Ahmadinejad has Bush by the cajones. Unless Bush is prepared to utterly wipe out Iran, there is really very little Bush can do about it. Just this morning Ahmadinejad is in Venezuela for talks with Hugo Chavez. Both men have defied US imperialism. Both men lead oil producing countries. Both men detest Bush. Both men have a common interest --trading oil in currency other than the US dollar. If Bush were a responsible and legitimate President, the prospects might keep him awake at night.

It was about a year ago, as you may recall, that Hugo Chavez stirred the UN General Assembly and the world, calling Bush "the Devil". Bush had been there, Chavez said at the time. You could still smell the sulphur. These days its not sulphur but dollars going up in smoke as US currency continues its long slide into oblivion.
Current geopolitical tensions between the United States and Iran extend beyond the publicly stated concerns regarding Iran's nuclear intentions, and likely include a proposed Iranian "petroEuro " system for oil trade. Similar to the Iraq war, military operations against Iran relate to the macroeconomics of 'petrodollar recycling' and the un-publicized but real challenge to US dollar supremacy from the Euro as an alternative oil transaction currency.

It is now obvious the invasion of Iraq had less to do with any threat from Saddam's long-gone WMD program and certainly less to do to do with fighting International terrorism than it has to do with gaining strategic control over Iraq's hydrocarbon reserves and in doing so maintain the US dollar as the monopoly currency for the critical international oil market. Throughout 2004 information provided by former administration insiders revealed the Bush/Cheney administration entered into office with the intention of toppling Saddam.[1][2] Candidly stated, 'Operation Iraqi Freedom' was a war designed to install a pro-US government in Iraq, establish multiple US military bases before the onset of global Peak Oil, and to reconvert Iraq back to petrodollars while hoping to thwart further OPEC momentum towards the Euro as an alternative oil transaction currency

--Petrodollar Warfare & The Euro

Coppes is no crank. He's chief economicst for Morgan-Stanley and predicted a 90% chance of a US "economic armageddon".

It's been a slow but steady decline over decades. Gore Vidal puts a specific date on it, wrapping up our fiscal weakness with the passage of the National Security Act of 1947 [NSC-68]; then implemented in January 1950. The National Security Council was created by Public Law 80-253, approved July 26, 1947, as part of a general reorganization of the US. national security apparatus. The function of the NSC as outlined in the 1947 act was to advise the President on integration of domestic, foreign, and military policies relating to national security and to facilitate interagency cooperation. At the President's direction, the NSC could also assess and appraise risks to US national security, consider policies, and then report or make recommendations to the President.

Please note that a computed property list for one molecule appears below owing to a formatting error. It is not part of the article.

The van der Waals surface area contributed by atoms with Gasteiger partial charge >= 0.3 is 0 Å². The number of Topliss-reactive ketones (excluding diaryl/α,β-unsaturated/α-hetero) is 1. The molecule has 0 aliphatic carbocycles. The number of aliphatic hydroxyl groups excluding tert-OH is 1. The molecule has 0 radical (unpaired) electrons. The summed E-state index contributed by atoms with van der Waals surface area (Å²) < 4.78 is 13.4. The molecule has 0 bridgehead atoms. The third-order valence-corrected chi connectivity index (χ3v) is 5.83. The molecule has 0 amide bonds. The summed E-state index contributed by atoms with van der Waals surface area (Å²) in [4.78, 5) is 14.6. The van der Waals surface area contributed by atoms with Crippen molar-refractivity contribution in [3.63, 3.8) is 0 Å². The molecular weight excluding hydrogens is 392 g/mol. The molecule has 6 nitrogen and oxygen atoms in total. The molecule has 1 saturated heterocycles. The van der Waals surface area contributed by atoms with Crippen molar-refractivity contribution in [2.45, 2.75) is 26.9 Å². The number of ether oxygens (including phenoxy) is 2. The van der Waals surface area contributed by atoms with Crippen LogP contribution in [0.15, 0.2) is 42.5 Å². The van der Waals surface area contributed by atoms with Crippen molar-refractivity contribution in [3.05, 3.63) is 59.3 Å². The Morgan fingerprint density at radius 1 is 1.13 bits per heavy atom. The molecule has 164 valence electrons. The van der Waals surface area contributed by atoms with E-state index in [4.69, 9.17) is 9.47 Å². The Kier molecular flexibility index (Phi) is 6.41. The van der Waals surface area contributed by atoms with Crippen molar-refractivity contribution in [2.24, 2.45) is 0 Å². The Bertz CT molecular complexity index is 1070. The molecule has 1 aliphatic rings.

In his retirement President Truman denied any responsibility for "cloak and dagger operations" but it was during his Presidency that covert intelligence operations in support of foreign policy objectives was undertaken on an ever broadening scale. The NSC's first action (NSC 1/1) authorized covert action in the Italian elections. The formal institutionalization of covert actions was established as NSC 4 in December 1947, and NSC 10/2 of June 1948.
I was asked to speak tonight about the National Security Act of 1947, which was enacted sixty years ago to the day. On a personal and professional level, it’s extremely significant to me—it created the two organizations I currently represent: the Air Force and CIA. Today is a double anniversary, so I’ve been invited to a lot more celebrations than usual.

--CIA Director's Remarks at the INSA Dinner

It was with the passage of this act, Vidal says, that the US began a regime of strict "governmental control of our economy coupled with the gradual erosion of our liberties" and all in the interest of "national security". Truman, in Vidal's view, thus sold us out upon the urging of GOP Senator Arthur Vandenburg, GOP, who "...told Truman that if he really wanted all those weapons and all those high taxes to pay for them, he had better 'scare the hell out of the American people."

Thus began three trends that have sealed our fate --our eventual bankruptcy as a result of empire, perpetual war ala Orwell, and --the unkindest cut of all --Democratic sell outs to the GOP! The result is the "auctioning off" of the office of President of the United States, an eventuality embodied in Mussolini's term: corporatism.

Something similar occurred on March 28th, 193 AD, when the Praetorian guards, literally, sold the Roman empire to the wealthy senator Didius Julianus for the bargain price of 6250 drachmas. I haven't tried to buy drachmas (lately) but it sounds like a bargain compared to the absurdly high prices that are paid by US corporations for control of the US Presidency, indeed, the US government. Our modern day "Didius" has fared better than Julianus.